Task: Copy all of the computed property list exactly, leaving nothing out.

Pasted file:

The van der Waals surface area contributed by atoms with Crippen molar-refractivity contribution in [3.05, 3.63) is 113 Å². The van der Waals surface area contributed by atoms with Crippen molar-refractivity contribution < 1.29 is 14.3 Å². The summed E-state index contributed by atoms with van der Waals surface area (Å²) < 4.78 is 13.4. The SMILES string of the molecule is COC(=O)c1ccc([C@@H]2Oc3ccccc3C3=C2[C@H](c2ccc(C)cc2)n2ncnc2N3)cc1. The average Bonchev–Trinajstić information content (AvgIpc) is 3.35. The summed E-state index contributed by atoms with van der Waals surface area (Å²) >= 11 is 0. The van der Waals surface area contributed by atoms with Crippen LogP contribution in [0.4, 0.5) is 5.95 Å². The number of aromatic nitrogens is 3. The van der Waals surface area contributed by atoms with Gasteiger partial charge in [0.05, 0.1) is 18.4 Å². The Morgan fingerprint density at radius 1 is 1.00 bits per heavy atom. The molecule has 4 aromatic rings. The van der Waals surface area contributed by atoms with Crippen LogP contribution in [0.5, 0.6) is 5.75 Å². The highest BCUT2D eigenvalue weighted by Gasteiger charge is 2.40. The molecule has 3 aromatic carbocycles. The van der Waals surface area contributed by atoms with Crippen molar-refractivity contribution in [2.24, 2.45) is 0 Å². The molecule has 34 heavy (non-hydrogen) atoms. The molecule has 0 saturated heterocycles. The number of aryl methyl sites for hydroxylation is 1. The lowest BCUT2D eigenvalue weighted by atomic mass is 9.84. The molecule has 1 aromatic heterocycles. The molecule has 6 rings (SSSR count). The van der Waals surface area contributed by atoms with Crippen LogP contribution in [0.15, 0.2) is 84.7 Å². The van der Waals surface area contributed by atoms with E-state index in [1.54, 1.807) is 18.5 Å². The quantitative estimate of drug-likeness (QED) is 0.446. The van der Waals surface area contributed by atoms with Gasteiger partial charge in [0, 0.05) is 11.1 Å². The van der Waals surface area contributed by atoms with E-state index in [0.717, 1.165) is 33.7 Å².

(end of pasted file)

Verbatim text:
The van der Waals surface area contributed by atoms with Crippen molar-refractivity contribution in [3.05, 3.63) is 113 Å². The van der Waals surface area contributed by atoms with Crippen molar-refractivity contribution < 1.29 is 14.3 Å². The summed E-state index contributed by atoms with van der Waals surface area (Å²) < 4.78 is 13.4. The SMILES string of the molecule is COC(=O)c1ccc([C@@H]2Oc3ccccc3C3=C2[C@H](c2ccc(C)cc2)n2ncnc2N3)cc1. The average Bonchev–Trinajstić information content (AvgIpc) is 3.35. The summed E-state index contributed by atoms with van der Waals surface area (Å²) >= 11 is 0. The van der Waals surface area contributed by atoms with Crippen LogP contribution in [0.4, 0.5) is 5.95 Å². The number of aromatic nitrogens is 3. The van der Waals surface area contributed by atoms with Gasteiger partial charge in [0.05, 0.1) is 18.4 Å². The Morgan fingerprint density at radius 1 is 1.00 bits per heavy atom. The molecule has 4 aromatic rings. The van der Waals surface area contributed by atoms with Crippen LogP contribution in [0.5, 0.6) is 5.75 Å². The highest BCUT2D eigenvalue weighted by Gasteiger charge is 2.40. The molecule has 3 aromatic carbocycles. The van der Waals surface area contributed by atoms with Crippen molar-refractivity contribution in [2.24, 2.45) is 0 Å². The molecule has 34 heavy (non-hydrogen) atoms. The molecule has 0 saturated heterocycles. The number of aryl methyl sites for hydroxylation is 1. The lowest BCUT2D eigenvalue weighted by atomic mass is 9.84. The molecule has 1 aromatic heterocycles. The molecule has 6 rings (SSSR count). The van der Waals surface area contributed by atoms with Crippen LogP contribution in [0.15, 0.2) is 84.7 Å². The van der Waals surface area contributed by atoms with E-state index in [1.54, 1.807) is 18.5 Å². The quantitative estimate of drug-likeness (QED) is 0.446. The van der Waals surface area contributed by atoms with Gasteiger partial charge in [0, 0.05) is 11.1 Å². The van der Waals surface area contributed by atoms with E-state index in [0.717, 1.165) is 33.7 Å².